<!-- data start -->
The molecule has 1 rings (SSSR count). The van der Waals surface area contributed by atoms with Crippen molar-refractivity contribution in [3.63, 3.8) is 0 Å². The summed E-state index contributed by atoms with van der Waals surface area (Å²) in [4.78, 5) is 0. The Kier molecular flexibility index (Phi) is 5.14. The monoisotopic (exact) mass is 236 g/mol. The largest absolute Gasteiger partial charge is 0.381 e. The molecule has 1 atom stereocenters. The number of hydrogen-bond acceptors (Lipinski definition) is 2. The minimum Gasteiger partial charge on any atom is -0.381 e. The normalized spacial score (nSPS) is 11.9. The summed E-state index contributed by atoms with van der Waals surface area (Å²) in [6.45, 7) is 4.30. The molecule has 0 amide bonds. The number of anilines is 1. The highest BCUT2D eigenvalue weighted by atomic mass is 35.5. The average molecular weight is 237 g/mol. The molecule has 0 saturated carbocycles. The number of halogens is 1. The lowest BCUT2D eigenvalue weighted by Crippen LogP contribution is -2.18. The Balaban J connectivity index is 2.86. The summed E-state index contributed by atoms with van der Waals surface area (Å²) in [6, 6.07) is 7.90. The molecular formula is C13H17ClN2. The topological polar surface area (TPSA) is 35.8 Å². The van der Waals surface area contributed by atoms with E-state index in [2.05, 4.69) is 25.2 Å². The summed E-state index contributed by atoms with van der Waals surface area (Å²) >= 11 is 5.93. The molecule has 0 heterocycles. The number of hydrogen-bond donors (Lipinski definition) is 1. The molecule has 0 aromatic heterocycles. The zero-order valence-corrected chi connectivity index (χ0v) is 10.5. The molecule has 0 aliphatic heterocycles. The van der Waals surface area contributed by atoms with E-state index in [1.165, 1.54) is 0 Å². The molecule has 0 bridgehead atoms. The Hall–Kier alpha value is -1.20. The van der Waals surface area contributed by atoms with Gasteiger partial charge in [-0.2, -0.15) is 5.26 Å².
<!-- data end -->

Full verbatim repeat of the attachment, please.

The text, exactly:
The molecule has 1 rings (SSSR count). The van der Waals surface area contributed by atoms with Crippen molar-refractivity contribution in [3.63, 3.8) is 0 Å². The summed E-state index contributed by atoms with van der Waals surface area (Å²) in [4.78, 5) is 0. The Kier molecular flexibility index (Phi) is 5.14. The monoisotopic (exact) mass is 236 g/mol. The largest absolute Gasteiger partial charge is 0.381 e. The molecule has 1 atom stereocenters. The number of hydrogen-bond acceptors (Lipinski definition) is 2. The minimum Gasteiger partial charge on any atom is -0.381 e. The normalized spacial score (nSPS) is 11.9. The summed E-state index contributed by atoms with van der Waals surface area (Å²) in [6.45, 7) is 4.30. The molecule has 0 amide bonds. The number of anilines is 1. The highest BCUT2D eigenvalue weighted by atomic mass is 35.5. The average molecular weight is 237 g/mol. The molecule has 0 saturated carbocycles. The number of halogens is 1. The lowest BCUT2D eigenvalue weighted by Crippen LogP contribution is -2.18. The Balaban J connectivity index is 2.86. The summed E-state index contributed by atoms with van der Waals surface area (Å²) in [6, 6.07) is 7.90. The molecular formula is C13H17ClN2. The topological polar surface area (TPSA) is 35.8 Å². The van der Waals surface area contributed by atoms with E-state index in [2.05, 4.69) is 25.2 Å². The summed E-state index contributed by atoms with van der Waals surface area (Å²) >= 11 is 5.93. The molecule has 0 heterocycles. The number of hydrogen-bond donors (Lipinski definition) is 1. The molecule has 0 aromatic heterocycles. The zero-order valence-corrected chi connectivity index (χ0v) is 10.5. The molecule has 0 aliphatic heterocycles. The van der Waals surface area contributed by atoms with E-state index in [1.165, 1.54) is 0 Å². The molecule has 0 bridgehead atoms. The Hall–Kier alpha value is -1.20. The van der Waals surface area contributed by atoms with Gasteiger partial charge in [-0.2, -0.15) is 5.26 Å².